THE final event in the Lewes Wanderers racing calendar, The Circuit of Chailey, took place on Sunday on a still and warm autumnal morning.
Riders lined up nervously at the start, with the prospect of a testing and technical course ahead of them.
The start of the event is a brutish climb up Cinder Hill which soon has heart rate monitors bleeping in protest as the ever-increasing gradient pushes competitors perilously near to stepping over the bodies red danger line mark. To exceed this threshold so early in the race could prove disastrous as it is almost impossible to salvage the situation if the body is pushed too far at this point.
After the climb there is a heady mixture of thrilling descents, where riders are topping speeds of 40mph, to be followed by some leg sapping climbs around a loop centred at the Rainbow Inn. The jagged profile of the course makes it difficult to maintain a steady rhythm and heart rate and usually favours the stronger climbers in the club.
Pre race speculation was at fever pitch on three fronts. Who would be top dog on the day, reed thin expert climber Pete Morris, flat course legend Nick Dwyer, or the powerful Rob Pelham? Would the long-standing course record set by Jim Cheek in 2005 be broken? The final question to be settled was that of the Ladies record, set in 1994 by Heather Wimble; could it at last be broken?
The main race proved to be a ding-dong battle between Nick and Pete, which proved a fitting denouement to the year. Peter was powering past Nick on the climbs, only to be overtaken by supreme stylist Nick as he glided past Peter on the downhill sections.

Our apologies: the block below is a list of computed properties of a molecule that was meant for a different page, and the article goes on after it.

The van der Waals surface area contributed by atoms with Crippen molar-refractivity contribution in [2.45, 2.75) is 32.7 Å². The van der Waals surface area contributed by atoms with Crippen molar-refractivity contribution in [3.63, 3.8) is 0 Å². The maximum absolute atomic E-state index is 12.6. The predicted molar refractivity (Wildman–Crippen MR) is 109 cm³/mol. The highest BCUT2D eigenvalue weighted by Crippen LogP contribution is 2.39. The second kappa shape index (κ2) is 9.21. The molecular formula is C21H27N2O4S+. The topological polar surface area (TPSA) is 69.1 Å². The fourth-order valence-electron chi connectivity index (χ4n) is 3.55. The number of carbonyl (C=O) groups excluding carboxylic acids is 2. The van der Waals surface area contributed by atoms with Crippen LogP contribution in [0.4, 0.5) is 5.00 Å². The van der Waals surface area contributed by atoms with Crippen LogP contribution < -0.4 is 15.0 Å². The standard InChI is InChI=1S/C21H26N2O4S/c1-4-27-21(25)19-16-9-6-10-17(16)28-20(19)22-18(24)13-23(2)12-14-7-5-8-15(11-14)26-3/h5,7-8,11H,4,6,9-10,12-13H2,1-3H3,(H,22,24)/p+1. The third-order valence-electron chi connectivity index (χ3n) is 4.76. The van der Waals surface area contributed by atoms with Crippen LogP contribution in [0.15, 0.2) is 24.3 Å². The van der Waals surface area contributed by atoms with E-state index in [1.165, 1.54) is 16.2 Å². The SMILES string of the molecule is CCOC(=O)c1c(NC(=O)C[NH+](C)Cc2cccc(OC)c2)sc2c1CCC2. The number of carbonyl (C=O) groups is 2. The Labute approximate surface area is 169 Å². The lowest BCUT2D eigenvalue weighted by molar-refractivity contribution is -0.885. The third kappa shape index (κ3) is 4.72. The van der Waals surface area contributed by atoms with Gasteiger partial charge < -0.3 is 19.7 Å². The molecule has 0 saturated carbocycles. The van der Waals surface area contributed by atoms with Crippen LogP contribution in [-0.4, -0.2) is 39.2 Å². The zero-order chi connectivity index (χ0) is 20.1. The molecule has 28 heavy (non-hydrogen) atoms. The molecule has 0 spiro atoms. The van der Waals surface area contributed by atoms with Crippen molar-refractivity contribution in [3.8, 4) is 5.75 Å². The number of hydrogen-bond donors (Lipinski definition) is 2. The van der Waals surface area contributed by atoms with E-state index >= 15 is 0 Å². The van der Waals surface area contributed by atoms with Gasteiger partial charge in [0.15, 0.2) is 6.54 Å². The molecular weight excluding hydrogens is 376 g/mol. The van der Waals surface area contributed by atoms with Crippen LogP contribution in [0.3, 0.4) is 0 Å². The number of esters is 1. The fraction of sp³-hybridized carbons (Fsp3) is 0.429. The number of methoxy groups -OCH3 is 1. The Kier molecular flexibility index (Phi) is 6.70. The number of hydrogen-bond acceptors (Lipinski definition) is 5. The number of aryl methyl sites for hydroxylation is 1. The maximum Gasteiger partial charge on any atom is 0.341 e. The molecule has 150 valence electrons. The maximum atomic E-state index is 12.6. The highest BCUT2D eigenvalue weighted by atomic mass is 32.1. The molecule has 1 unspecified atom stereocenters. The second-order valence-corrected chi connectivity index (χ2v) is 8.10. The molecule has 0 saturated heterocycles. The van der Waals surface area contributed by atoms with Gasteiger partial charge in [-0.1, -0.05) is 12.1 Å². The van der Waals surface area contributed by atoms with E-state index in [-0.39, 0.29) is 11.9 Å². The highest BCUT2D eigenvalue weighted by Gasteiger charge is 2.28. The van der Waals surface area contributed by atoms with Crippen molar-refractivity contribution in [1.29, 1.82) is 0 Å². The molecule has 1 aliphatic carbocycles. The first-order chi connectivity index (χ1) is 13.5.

Peter dug deep into his reserves and pulled off a splendid victory in a stunning time of 41:04, and in doing so clipped a small, but nevertheless significant, nine seconds off the course record. Nick made light of his alleged frailty on climbs and was only 31 seconds behind Peter at the end of this, the most thrilling race of the season.
Rob Pelham could not quite relive his winning performance of last year, but his fast time of 42:51 secured third podium spot.
Natasha Fuller completed an historic day for the Wanderers by pulling off the ride of the season to smash the existing Ladies record of 51:21 by nearly a staggering three-minute margin in a time of 48:31. Natasha has made incredible progress this year, a reflection of all the hard work she has put in over the season coupled with increasing self belief as her times have tumbled.
Nick Dwyer was first on Standard with Dominic Lowden and Graham Jeffs claiming second and third spot respectively. At 77, Horry Hemsley was the oldest rider in the field and his time of 62:46 was good enough to give him the first on handicap. At the other end of the age spectrum, 15-year-old Dan Gardner recorded an impressive time of 47:38, which gave him the second handicap award.
All in all, riders enjoyed a convivial and competitive day, which seemed to epitomise the positive and forward thinking ethos of the club. Your correspondent, the organiser on the day, would like to extend a personal note of thanks to all the marshals and helpers who gave up their time willingly.
Three Wanderers elected to ride in the Epsom 25 event on the Sunday.
On a fast day Tom Glandfield narrowly missed his PB in a time of 56:41 with Mark Paton a mere two seconds slower. Steve Dennis, of East Grinstead CC, won the event in a rapid time of 51:23.
Next Sunday sees the running of the Gent’s Grand Prix, an unusual event where a rider paces a veteran rider around the course in the fastest time possible. The Laughton based race starts at 9am.
More details of this event and other club activities can be found at the club’s website at www.leweswanderers.co.uk